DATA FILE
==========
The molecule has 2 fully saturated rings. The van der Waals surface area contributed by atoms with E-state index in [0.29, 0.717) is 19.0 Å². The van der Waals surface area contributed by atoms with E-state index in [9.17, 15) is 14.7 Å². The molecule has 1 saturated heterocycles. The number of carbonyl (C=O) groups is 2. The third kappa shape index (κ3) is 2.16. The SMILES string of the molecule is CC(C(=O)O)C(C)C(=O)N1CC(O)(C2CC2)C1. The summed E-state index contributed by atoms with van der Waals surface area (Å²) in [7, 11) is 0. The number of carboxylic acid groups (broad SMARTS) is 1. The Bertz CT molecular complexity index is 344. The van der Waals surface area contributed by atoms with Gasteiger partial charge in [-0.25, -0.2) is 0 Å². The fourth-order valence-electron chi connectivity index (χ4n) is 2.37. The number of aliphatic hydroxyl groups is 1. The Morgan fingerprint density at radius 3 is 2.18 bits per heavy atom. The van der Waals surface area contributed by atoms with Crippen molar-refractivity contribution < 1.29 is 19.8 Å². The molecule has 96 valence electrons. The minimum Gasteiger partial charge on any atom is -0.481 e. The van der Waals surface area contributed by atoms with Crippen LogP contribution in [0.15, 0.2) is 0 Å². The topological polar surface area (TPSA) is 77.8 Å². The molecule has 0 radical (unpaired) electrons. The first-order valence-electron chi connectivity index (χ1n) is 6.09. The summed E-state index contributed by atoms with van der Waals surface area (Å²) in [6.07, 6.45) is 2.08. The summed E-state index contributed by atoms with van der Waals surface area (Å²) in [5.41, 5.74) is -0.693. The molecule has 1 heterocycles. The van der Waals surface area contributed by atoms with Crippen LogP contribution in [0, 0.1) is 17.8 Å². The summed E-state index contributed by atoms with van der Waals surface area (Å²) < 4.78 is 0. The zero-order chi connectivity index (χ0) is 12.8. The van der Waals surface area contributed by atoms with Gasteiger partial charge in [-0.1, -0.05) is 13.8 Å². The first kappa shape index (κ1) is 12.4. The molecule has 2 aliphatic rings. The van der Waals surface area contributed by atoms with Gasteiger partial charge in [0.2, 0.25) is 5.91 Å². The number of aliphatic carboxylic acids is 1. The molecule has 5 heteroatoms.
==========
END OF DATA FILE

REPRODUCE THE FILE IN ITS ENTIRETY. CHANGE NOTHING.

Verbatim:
The molecule has 2 fully saturated rings. The van der Waals surface area contributed by atoms with E-state index in [0.29, 0.717) is 19.0 Å². The van der Waals surface area contributed by atoms with E-state index in [9.17, 15) is 14.7 Å². The molecule has 1 saturated heterocycles. The number of carbonyl (C=O) groups is 2. The third kappa shape index (κ3) is 2.16. The SMILES string of the molecule is CC(C(=O)O)C(C)C(=O)N1CC(O)(C2CC2)C1. The summed E-state index contributed by atoms with van der Waals surface area (Å²) in [7, 11) is 0. The number of carboxylic acid groups (broad SMARTS) is 1. The Bertz CT molecular complexity index is 344. The van der Waals surface area contributed by atoms with Gasteiger partial charge in [-0.25, -0.2) is 0 Å². The fourth-order valence-electron chi connectivity index (χ4n) is 2.37. The number of aliphatic hydroxyl groups is 1. The Morgan fingerprint density at radius 3 is 2.18 bits per heavy atom. The van der Waals surface area contributed by atoms with Crippen molar-refractivity contribution < 1.29 is 19.8 Å². The molecule has 96 valence electrons. The minimum Gasteiger partial charge on any atom is -0.481 e. The van der Waals surface area contributed by atoms with Crippen LogP contribution in [0.15, 0.2) is 0 Å². The topological polar surface area (TPSA) is 77.8 Å². The molecule has 0 radical (unpaired) electrons. The first-order valence-electron chi connectivity index (χ1n) is 6.09. The summed E-state index contributed by atoms with van der Waals surface area (Å²) in [6.07, 6.45) is 2.08. The summed E-state index contributed by atoms with van der Waals surface area (Å²) in [5.41, 5.74) is -0.693. The molecule has 1 heterocycles. The van der Waals surface area contributed by atoms with Crippen LogP contribution in [0, 0.1) is 17.8 Å². The summed E-state index contributed by atoms with van der Waals surface area (Å²) < 4.78 is 0. The zero-order chi connectivity index (χ0) is 12.8. The van der Waals surface area contributed by atoms with Gasteiger partial charge in [-0.1, -0.05) is 13.8 Å². The first kappa shape index (κ1) is 12.4. The molecule has 2 aliphatic rings. The van der Waals surface area contributed by atoms with Gasteiger partial charge in [0.2, 0.25) is 5.91 Å². The number of aliphatic carboxylic acids is 1. The molecule has 5 heteroatoms.